Tony Martin says he’s now confident about winning the Tour of Beijing
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Friday, October 7, 2011

Tony Martin says he’s now confident about winning the Tour of Beijing

by Shane Stokes at 12:31 PM EST   comments
Categories: Pro Cycling
World time trial champion believes he’ll control his rivals in final two stages

Tony MartinHaving seen his second-biggest rival lose over eight minutes on today’s third stage and preserved his 17 second lead over David Millar (Garmin-Cervélo), Tour of Beijing leader Tony Martin now believes that he will win the WorldTour race on Sunday.

“It was the most difficult stage for sure but I expect the next two days to be for the sprinters,” he said after getting another red leader’s jersey. “I am confident that we can now defend the jersey until Sunday.”

Martin came under attack from several of his rivals today, but his HTC Highroad team was more than up to the task of defending his lead. The biggest danger came when Chris Froome (Sky Procycling), who had started the day fourth, 26 seconds back, got clear on the final climb and crested the summit with a clear gap on the bunch.

He and Nicolas Roche (Ag2r La Mondiale) had bridged across to Roche’s fellow Irishman Philip Deignan (RadioShack), who had gone clear at the start of the climb. The trio were completely committed in ensuring that they would stay away, but the only gain was by stage winner Roche and Deignan, who reached the line one second clear of the peloton. Froome lost ground in the sprint and just held on to third, but didn’t make up any time.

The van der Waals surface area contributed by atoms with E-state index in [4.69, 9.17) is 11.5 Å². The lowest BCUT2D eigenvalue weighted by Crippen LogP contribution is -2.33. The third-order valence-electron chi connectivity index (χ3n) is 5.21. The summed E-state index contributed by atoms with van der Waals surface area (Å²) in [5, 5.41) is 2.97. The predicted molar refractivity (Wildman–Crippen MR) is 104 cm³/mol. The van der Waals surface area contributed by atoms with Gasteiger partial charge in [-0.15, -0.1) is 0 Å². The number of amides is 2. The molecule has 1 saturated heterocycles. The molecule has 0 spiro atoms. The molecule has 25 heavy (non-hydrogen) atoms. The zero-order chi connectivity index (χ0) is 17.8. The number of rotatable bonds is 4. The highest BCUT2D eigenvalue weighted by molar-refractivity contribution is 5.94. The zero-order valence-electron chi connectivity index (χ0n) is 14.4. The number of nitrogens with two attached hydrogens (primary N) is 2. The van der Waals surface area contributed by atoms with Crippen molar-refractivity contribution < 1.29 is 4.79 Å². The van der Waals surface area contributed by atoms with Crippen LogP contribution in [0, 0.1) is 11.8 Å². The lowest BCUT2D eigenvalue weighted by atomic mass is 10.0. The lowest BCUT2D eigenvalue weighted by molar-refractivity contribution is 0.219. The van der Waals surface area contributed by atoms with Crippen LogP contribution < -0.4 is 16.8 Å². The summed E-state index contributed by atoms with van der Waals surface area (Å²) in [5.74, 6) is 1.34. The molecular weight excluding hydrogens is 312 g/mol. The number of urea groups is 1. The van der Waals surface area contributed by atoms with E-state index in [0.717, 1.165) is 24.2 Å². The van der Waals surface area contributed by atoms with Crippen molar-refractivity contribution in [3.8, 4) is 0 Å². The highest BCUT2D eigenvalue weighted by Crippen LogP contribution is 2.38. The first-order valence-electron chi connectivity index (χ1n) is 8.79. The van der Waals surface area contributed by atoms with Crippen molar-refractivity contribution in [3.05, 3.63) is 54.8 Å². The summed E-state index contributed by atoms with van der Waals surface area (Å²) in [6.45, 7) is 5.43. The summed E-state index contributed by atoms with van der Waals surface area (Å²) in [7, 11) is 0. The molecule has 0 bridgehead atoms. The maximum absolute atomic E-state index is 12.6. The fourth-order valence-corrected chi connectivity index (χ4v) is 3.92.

It was clearly mission accomplished for the HTC Highroad riders, who drove the pace when an early break built a lead of three minutes, and who also put Alex Dowsett (Sky Procycling) into trouble. The time trial specialist had started the day second overall, 24 seconds back, but cracked in the mountains and lost a chunk of time. He’s consequently no longer any threat to Martin.

Given the strength of his team, perhaps the only way that German’s rivals would have made up the necessary time is if he crashed. However he said that there were no issues and little threats. “The road quality was really good. It was always safe, so I was always really confident,” he explained.

Tomorrow’s penultimate stage is the longest of the race, running 189.5kilometres. While there are climbs between the start in Yan Qing Gui Chuan Square and the finish at the Shunyi Olympic Rowing/Canoeing Centre, they are either category two or three and therefore are much less severe than those of today. A bunch sprint is highly likely, and seems even more certain on Sunday’s pan-flat 118 kilometre concluding leg from Tian An Men Square to Bird's Nest Olympic Stadium.


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